Technology firms that provide digital services or house vast quantities of user information are particularly at risk, as demonstrated in the Uber breach that exposed the personal information of more than 25 million users. Regulations around personal data, such as GDPR, increasingly require technology firms to adopt a robust cyber defense strategy that can detect cyber-threats at an early stage.
Cyber-attacks aimed at technology firms with lucrative IP have also become a fact of life in the Information Age. Often perpetrated by nation-state actors with advanced capabilities, these attacks are now remarkably subtle and stealthy, with some of the latest examples b
The U.S. Foreign Corrupt Practices Act (FCPA), the U.K. Bribery Act (UKBA), Sapin II and many other Anti-Bribery and Corruption (ABC) laws and regulations around the world make it clear that bribery and corruption is prohibited, illegal and the source of fines, penalties, reputational damage, and in some cases criminal liability. This is particularly true when the bribes are offered to foreign government officials, especially by third parties.
Use this document to identify when bribery and corruption activities are most likely to be occurring within your business. Next to each bribery and corruption ‘red flag’ we have provided some suggested responses and best practices an organisation can use to address these issues and minimize the risks for your business.
What procedures should I have in place for third party engagements?
Are there particular red flags that indicate increased corruption risk?
How should I respond to high-risk third-party red flags?
Today, your company's digital presence is your reputation and your brand. But websites and other IT assets are vulnerable to security breaches, downtime and data loss—all of which can negatively affect your reputation and competitive position. Read this paper, commissioned by IBM with leading analyst Forrester to learn how IT security decision makers across the globe are doing more with less by outsourcing key security tasks.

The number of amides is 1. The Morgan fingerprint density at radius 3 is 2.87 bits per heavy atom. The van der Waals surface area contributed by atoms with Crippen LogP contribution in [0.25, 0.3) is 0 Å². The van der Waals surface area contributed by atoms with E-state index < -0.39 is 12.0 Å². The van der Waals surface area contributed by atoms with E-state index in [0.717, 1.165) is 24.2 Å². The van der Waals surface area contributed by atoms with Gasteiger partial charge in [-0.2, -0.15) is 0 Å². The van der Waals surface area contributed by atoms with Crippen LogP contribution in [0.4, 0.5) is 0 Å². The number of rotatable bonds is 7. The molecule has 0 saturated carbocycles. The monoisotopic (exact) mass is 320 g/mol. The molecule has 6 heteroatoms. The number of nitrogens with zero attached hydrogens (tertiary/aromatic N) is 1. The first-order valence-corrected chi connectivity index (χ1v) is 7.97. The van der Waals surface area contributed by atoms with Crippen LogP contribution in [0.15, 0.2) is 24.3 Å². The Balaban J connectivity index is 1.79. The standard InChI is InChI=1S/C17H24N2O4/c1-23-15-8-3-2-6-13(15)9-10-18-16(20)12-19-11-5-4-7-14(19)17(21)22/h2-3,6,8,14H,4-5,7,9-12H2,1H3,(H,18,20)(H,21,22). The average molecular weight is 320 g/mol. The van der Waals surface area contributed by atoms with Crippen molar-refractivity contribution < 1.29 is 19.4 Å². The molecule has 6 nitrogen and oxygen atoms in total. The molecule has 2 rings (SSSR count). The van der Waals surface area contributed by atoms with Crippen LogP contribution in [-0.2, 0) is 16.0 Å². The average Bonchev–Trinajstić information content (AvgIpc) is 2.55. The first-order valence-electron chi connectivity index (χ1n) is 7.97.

Fraudsters are only becoming smarter. How is your organization keeping pace and staying ahead of fraud schemes and regulatory mandates to monitor for them? Technology is redefining what’s possible in fighting fraud and financial crimes, and SAS is at the forefront, offering solutions to:
• Protect from reputational, regulatory and financial risks.
• Reduce the cost of fraud and financial crimes prevention.
• Gain a holistic view of risk across functions.
• Include cyber events in regulatory report filings.
In this e-book, learn the basics in how to prevent fraud, achieve compliance and preserve security. SAS fraud solutions use advanced analytics and artificial intelligence to help your organization better detect and prevent fraud. By applying analytics and powerful machine learning on a unifying platform, SAS helps organizations around the globe detect more financial offenses, reduce false positives and run more efficient investigations.
"The implications from the 2013 IBM Global Reputational Risk and IT Study are clear. The question is no longer whether IT risks can damage your corporate reputation, but what you can do to effectively prevent and mitigate these risks.
Find out what you can do to protect your reputation from IT risks. Read “Six keys to effective reputational and IT risk management” to learn about:
· Practical advice and recommendations to help prevent and mitigate the IT risks that most affect reputation
· The emerging role of the Chief Digital Officer
· How to use social media as a tool for minimizing reputational damage
· How your supply chain can put you at increased reputational risk"
Published By: Quocirca
Published Date: Jul 27, 2009
With data breaches widespread, no organisation can afford to be complacent, but most data losses are avoidable. Many of the breaches making headline news are caused by the loss or theft of laptops and other portable devices. To protect themselves from financial and reputational damage, encryption technologies can reduce risks by ensuring the information on such devices is secure when users are on the move. They can also add value by allowing the secure sharing of information among authorised users and by enabling more secure remote working.
Credit Union Times is the nation's leading independent source for breaking news and analysis for credit union leaders. For more than 20 years, Credit Union Times has set the standard for editorial excellence and ethical, straight-forward reporting.